Quick Pickled Romanesco

Romanesco are the most stunning vegetables. Closely related to cauliflower and broccoli they can be used interchangeably in place of them in recipes. We have an incredible crop of them right now, in fact we have too many! The unseasonably warm autumn has meant our brassicas, which we hoped to harvest in the winter, are ready early! Will you help us prevent food waste by ordering an extra Romanesco or two with your next order? Why not steam and freeze some for a rainy day? Did you know that ensuring your freezer is always full makes it run more efficiently and use less electricity? Or another easy way to preserve the harvest is to make this delicious quick pickle.

This beautiful, pine-tree-like vegetable would be perfect on the Christmas table, and although ‘quick pickles’ don’t last as long as the canned variety, it should be fine for Christmas if you make some in the next few weeks. Just keep your jars in the back of the fridge. Delicious with crackers and cheese or on salads or stew, pickles are often that missing tangy ingredient.

Liz x

Ingredients

  • 1 romanesco, cut into small florets & the stem/core thinly sliced
  • 1 white onion, peeled & sliced
  • 4 garlic cloves, peeled & sliced
  • 1 tbsp each: black pepper, mustard seeds, ground turmeric (or your choice of pickle spices)
  • 600ml apple cider vinegar
  • 600ml water
  • 4 tbsp sugar
  • 4 tbsp salt

Method

  1. Sterilise enough jars to fit your vegetables. You can do this in a number of ways. I simply wash and rinse them then place them in a clean sink and fill up the jars and lids with freshly boiled water from a kettle. Leave to sit for a minute then carefully tip out the water (use oven gloves or a folded tea towel so you don’t burn your hands) and let the jars air dry.
  2. Divide the garlic and spices between the jars then fill up with the Romanesco and onion slices.
  3. Heat the vinegar, water, sugar and salt in a pan until just boiling. Then pour the solution over the vegetables so that they are completely submerged. Make more of the vinegar solution if needed. It all depends on the size of your Romanesco!
  4. Immediately secure the lids on the jars whilst they are still piping hot. Allow to cool on the counter and then place in the fridge. They should be ready to eat in 3 days and will last well for 2 or 3 months.
Add some extra Romanesco to your next order.

Autumn Minestrone

This humble half-soup, half-stew (stoup?) is so delicious. One of those perfect easy, one pot, mid-week meals that soothes and satisfies. Smooth, blended soups are great but this Autumnal twist on a minestrone is all about the combination of textures. Crunchy, delicate cabbage, floury, hearty beans, nutty, sticky brown rice (or swap with pasta) and melt-in-the-mouth pumpkin, all suspended in a silky broth.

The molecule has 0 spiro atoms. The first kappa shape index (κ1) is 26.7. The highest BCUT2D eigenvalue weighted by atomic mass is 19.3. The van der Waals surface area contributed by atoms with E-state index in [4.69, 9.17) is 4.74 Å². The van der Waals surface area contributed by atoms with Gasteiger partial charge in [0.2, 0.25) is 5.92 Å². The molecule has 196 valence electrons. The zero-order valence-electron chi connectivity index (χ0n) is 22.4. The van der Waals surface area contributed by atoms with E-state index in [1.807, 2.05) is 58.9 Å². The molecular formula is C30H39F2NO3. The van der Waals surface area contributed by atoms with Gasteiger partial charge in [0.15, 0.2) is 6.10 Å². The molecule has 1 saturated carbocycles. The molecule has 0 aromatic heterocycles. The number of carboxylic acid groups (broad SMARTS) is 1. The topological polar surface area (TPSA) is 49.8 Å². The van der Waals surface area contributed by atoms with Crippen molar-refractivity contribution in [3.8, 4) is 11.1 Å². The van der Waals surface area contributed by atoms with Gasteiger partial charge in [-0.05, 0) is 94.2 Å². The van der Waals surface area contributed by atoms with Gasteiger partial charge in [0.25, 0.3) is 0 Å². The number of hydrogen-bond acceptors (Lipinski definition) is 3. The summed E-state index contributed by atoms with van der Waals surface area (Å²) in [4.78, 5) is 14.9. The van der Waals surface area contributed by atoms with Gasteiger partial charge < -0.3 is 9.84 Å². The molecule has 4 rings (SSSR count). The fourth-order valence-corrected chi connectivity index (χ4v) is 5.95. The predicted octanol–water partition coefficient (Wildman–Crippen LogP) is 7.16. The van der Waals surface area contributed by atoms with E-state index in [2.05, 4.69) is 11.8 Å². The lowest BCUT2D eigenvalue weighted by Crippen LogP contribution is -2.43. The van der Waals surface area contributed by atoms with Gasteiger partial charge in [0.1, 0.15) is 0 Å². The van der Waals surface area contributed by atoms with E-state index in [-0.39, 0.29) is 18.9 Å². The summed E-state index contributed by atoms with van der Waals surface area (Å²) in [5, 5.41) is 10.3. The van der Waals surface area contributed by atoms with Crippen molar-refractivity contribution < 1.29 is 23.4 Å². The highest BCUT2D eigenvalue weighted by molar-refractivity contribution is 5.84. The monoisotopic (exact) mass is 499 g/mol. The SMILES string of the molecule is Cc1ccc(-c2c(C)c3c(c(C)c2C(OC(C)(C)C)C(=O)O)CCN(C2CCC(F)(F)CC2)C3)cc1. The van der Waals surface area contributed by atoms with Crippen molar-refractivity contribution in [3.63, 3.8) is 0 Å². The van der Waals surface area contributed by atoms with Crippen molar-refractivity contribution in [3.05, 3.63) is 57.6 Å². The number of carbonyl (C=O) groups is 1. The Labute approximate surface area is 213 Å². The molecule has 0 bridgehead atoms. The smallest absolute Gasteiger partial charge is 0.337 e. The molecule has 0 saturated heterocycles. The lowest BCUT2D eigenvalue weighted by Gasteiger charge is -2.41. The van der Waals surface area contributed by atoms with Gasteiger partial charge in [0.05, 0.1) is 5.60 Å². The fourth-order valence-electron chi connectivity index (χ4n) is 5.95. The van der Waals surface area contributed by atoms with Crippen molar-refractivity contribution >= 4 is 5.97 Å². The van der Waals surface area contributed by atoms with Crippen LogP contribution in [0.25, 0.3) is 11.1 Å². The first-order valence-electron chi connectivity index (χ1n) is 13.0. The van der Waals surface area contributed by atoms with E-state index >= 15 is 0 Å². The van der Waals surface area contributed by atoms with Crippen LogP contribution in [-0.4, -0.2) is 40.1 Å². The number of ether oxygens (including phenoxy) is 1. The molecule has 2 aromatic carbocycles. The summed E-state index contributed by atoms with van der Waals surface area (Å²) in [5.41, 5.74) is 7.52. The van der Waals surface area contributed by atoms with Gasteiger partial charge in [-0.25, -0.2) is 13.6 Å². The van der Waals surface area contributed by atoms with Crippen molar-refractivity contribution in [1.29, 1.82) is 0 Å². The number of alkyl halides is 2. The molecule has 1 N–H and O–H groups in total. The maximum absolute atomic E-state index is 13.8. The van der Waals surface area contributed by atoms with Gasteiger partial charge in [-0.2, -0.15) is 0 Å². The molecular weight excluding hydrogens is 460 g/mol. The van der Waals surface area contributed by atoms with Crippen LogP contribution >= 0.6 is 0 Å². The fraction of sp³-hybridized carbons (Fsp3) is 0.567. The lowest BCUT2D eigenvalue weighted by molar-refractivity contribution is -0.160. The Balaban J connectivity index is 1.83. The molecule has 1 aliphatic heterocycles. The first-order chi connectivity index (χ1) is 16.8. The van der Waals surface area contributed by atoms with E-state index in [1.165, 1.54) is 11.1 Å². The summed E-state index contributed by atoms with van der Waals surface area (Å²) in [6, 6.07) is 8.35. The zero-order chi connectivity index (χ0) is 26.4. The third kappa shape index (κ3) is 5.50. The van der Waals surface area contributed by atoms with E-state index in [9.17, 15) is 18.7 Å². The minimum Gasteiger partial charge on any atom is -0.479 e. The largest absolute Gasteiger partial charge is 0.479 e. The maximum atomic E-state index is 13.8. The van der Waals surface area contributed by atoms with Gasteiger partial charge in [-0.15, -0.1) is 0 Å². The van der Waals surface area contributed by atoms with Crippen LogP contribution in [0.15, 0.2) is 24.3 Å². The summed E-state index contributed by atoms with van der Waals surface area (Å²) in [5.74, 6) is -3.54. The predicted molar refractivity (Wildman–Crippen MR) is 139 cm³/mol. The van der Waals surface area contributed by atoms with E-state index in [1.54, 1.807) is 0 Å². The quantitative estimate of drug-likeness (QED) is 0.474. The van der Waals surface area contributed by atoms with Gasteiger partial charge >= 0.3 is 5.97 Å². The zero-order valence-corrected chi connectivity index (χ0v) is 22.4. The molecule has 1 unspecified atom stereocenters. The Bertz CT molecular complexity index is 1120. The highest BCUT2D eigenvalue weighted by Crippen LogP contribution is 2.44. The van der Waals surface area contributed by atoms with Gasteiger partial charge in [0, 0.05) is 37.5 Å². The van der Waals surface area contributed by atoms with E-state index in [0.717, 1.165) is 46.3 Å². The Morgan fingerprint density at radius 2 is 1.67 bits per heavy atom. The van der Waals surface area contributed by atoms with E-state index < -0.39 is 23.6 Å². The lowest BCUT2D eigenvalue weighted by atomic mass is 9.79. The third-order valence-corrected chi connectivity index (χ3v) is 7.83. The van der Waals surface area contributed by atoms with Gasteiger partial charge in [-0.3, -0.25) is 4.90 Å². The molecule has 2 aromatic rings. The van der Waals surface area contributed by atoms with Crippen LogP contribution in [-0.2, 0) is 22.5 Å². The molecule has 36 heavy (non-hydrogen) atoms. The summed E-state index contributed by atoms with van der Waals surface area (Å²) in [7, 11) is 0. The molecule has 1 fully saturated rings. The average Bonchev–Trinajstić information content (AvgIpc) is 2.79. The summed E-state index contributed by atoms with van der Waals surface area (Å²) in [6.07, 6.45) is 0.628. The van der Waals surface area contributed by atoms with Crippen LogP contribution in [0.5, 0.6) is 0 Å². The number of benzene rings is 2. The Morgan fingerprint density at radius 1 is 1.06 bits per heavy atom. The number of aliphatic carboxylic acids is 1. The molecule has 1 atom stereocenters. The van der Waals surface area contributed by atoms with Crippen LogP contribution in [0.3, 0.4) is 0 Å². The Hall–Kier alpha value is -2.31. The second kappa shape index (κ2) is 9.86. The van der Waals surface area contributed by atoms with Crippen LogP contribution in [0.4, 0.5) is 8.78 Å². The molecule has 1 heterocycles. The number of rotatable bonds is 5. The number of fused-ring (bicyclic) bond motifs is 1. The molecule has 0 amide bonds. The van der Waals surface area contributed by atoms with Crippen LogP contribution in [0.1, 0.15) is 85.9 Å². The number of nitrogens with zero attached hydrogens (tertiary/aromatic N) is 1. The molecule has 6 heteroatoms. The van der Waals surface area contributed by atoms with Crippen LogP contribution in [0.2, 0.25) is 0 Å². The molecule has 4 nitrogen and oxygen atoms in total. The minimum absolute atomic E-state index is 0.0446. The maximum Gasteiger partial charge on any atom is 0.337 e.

All the ingredients can be delivered by us to your door. We have an abundance of autumn vegetables coming out of our fields at the moment. Why not cook up a few batches of this soup and freeze for a rainy day?

Liz x

Ingredients (serves 4)

  • 4 tbsp extra virgin olive oil
  • 1 small leek, rinsed & chopped
  • 250g kuri squash pumpkin, diced
  • 250g celeriac (or celery), diced
  • 4 cloves of garlic, peeled & chopped
  • 2 bay leaves
  • 1 tsp dried thyme (or herbs of your choice)
  • 1 tbsp dried mushrooms, chopped
  • 100g short grain brown rice (or 200g pasta)
  • 2 x 400g tins of white beans
  • 1/2 a Savoy cabbage, rinsed & sliced
  • 1/2 a lemon, juiced (or 1 tbsp vinegar)
  • salt & black pepper to taste
  • pesto/cheese/olive oil/pepper to serve

Method

  1. In a large pot, sauté the leek, pumpkin and celeriac/celery with the olive oil until the vegetables start to soften.
  2. Add the garlic, thyme and bay leaves, season generously with salt and pepper and stir for 2 minutes.
  3. Then add the dried mushrooms, rice (or pasta) and cover with a litre and a half of water. Stir briefly then put the lid on and simmer until the rice (or pasta) is cooked through.
  4. Add the beans along with their starchy cooking liquid, and the chopped savoy. Brighten with the lemon juice (or vinegar) and add another litre or so of water so you reach the consistency you prefer.
  5. Taste and adjust the seasoning with more salt if needed. Reheat to wilt the cabbage and serve.
  6. This is delicious as it is or give it a little lift with a drizzle of good olive oil or pesto over each bowl. For added richness and flavour add grated cheese (or a sprinkle of cheesy nutritional yeast flakes if you want to keep it dairy free).

Savoy Cabbage Rolls

Cabbage rolls are so delicious! The simmered cabbage wrappers turn tender and sweet and are the perfect vessel to hold together a tasty filling. I lean towards herby brown rice, mushrooms and beans as in the recipe below, but of course you can fill them with whatever you like. Traditional minced meat and seasonings, a spiced mashed potato and chickpea curry, or make a twist on an enchilada and stuff your leaves with a tasty chilli? Bake in a rich tomato sauce, a curried coconut broth or simmer in a simple stock. Cabbage rolls can roll with whatever you are in the mood for. How do you make yours?

Liz x

Ingredients (for 8 rolls)

  • 2 tbsp olive oil
  • 1 white onion, peeled and diced
  • 6 garlic cloves, peeled and diced
  • 1 400g tin of chopped tomatoes
  • 2 bay leaves
  • 10 chestnut mushrooms, sliced
  • 1 400g tin of black beans, drained
  • 200g short grain brown rice, rinsed
  • 400ml water
  • 1 tbsp dried dill
  • salt and pepper to taste
  • 8 savoy cabbage leaves, rinsed
  • natural yoghurt to serve

Method